Oklahoma comic book creator Rachael Luke Privett provides a guest post looking at last weekend’s Planet Comicon.
Sci-fi and comic fans poured into Bartle Hall in Kansas City last weekend for the annual pop culture convention, Planet Comicon. Rapidly growing attendance from one year to the next forced the move from Overland Park as the up-and-coming convention built a reputation as one of the region’s most ambitious.
Guest lists are how major cons are judged and Planet Comicon tapped some of Geekdom’s favorite personalities including Will Wheaton and George Takei of Star Trek and meme fame, Peter Mayhew and Ray Parks from the Star Wars universe and Firefly’s Adam Baldwin. Lou Ferrigno provided the muscle of the herd, impressing Hulk fans.
In the trenches, artists of all styles were selling prints and sketches. One group, Alzado Co, took a unique approach by selling custom canvas shoes with various fan favorite designs. The creator, Kyle Stanley, says this is their first convention, but they have been operating for six months. The shoes are machine washable up to two times, and have a protective scotch guard added. Alzado Co also sells T-shirts and original Artwork. For more information readers can visit www.alzadoco.com.
While walking the floor of busy artists I discovered Ben Bender. Bender had a cartoon style with hints of graffiti, and featured a wide variety of superheroes, cartoon heroes, and even Disney characters for guests. Planet Comicon was his 5th convention. His art can be found at www.bendercomics.com.
The Oklahoma Comic Creator Group arrived in force, taking up an entire aisle. Equinox Comics, Mike Kennedy, Scott Sackett, and Literati Press were doing commissions, sketches, and selling books and comics to eager attendees.
Of course there were a gaggle of cos-play Jokers and other superheroes and villains throughout the event, but 501st legion’s booth was a standout featuring R2D2 builders. Attendees could see the guts of the beloved droid and see how the hobbyists lovingly crafted functioning replicas of the Star Wars icon. To enrich the experience, con goers could be whisked away by Vader’s troops and placed in a makeshift jail cell for two minutes.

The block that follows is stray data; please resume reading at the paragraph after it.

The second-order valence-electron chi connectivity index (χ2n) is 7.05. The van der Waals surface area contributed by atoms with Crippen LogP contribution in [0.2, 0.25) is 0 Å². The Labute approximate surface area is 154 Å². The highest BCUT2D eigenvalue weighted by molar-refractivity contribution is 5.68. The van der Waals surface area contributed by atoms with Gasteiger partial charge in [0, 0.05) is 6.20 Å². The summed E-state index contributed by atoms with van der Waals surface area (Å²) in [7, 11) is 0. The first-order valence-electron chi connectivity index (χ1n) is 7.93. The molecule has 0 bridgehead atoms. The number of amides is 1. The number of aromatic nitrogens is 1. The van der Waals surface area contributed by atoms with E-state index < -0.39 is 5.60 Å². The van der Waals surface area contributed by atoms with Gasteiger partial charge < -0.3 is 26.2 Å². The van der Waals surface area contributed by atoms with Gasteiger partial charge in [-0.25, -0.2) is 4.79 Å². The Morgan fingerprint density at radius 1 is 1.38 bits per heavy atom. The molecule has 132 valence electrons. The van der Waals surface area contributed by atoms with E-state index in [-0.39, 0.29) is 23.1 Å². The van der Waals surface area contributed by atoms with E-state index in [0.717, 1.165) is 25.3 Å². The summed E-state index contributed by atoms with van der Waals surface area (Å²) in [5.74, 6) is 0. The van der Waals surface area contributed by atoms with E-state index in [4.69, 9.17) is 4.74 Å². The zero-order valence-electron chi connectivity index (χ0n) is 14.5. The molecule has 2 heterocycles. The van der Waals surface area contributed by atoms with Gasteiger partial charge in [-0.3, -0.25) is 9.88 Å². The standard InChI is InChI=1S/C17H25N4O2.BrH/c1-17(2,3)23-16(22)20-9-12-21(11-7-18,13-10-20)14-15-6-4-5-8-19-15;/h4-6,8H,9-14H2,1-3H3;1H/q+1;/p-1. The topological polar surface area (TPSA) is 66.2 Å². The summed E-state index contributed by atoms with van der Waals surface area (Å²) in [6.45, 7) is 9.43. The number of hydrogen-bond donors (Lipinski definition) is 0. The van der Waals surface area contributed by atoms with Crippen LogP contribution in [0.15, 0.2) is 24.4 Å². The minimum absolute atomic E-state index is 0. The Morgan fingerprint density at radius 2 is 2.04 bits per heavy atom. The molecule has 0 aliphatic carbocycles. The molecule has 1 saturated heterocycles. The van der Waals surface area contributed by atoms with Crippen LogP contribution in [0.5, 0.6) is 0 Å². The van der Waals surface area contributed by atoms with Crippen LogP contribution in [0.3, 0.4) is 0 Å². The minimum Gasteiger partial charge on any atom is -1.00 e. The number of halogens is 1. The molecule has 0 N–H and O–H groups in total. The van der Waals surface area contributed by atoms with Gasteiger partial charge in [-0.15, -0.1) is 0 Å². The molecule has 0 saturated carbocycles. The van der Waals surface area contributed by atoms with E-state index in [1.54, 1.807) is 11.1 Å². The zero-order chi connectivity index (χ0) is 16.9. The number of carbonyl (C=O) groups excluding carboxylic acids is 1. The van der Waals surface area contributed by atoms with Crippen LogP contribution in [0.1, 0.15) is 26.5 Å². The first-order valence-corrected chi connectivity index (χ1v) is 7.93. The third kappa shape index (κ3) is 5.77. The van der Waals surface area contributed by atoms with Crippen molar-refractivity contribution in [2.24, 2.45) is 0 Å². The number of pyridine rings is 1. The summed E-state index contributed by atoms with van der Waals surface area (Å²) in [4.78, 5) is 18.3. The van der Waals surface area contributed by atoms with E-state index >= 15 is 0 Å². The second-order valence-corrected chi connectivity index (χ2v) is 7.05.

There were dozens of panels from how to break into the comic industry to cos-play discussions. I managed to squeeze my way into a Takei panel. Sadness glimmered in his eyes as he spoke about his time in a World War II U.S. internment camp during his childhood. Then he shocked the crowd into laughter when he told a fan that he does so many voice acting jobs that when he watches television, he finds himself in shows that he doesn’t even remember acting in.
My moment of glory at the con was meeting the ageless Walter Jones, the Black Power Ranger in Mighty Morphin Power Rangers.
“Do you know what time it is?” he casually asked a fan, who then blundered for their cell phone. Before the fan could answer the question, Jones grinned and answered, “It’s morphin’ time.”
Kansas City was a great backdrop for the convention with its interesting architecture, and Bartle Hall is no exception. It has a modern vibe and plenty of space for Planet Comicon to grow into to. It was my first major convention, and set the bar very high for others I will attend. With a layout simple to navigate, and a mixture of celebrities and artists for all ages, the vibrant atmosphere mixed with Midwestern charm made it an easy -going event for everyone.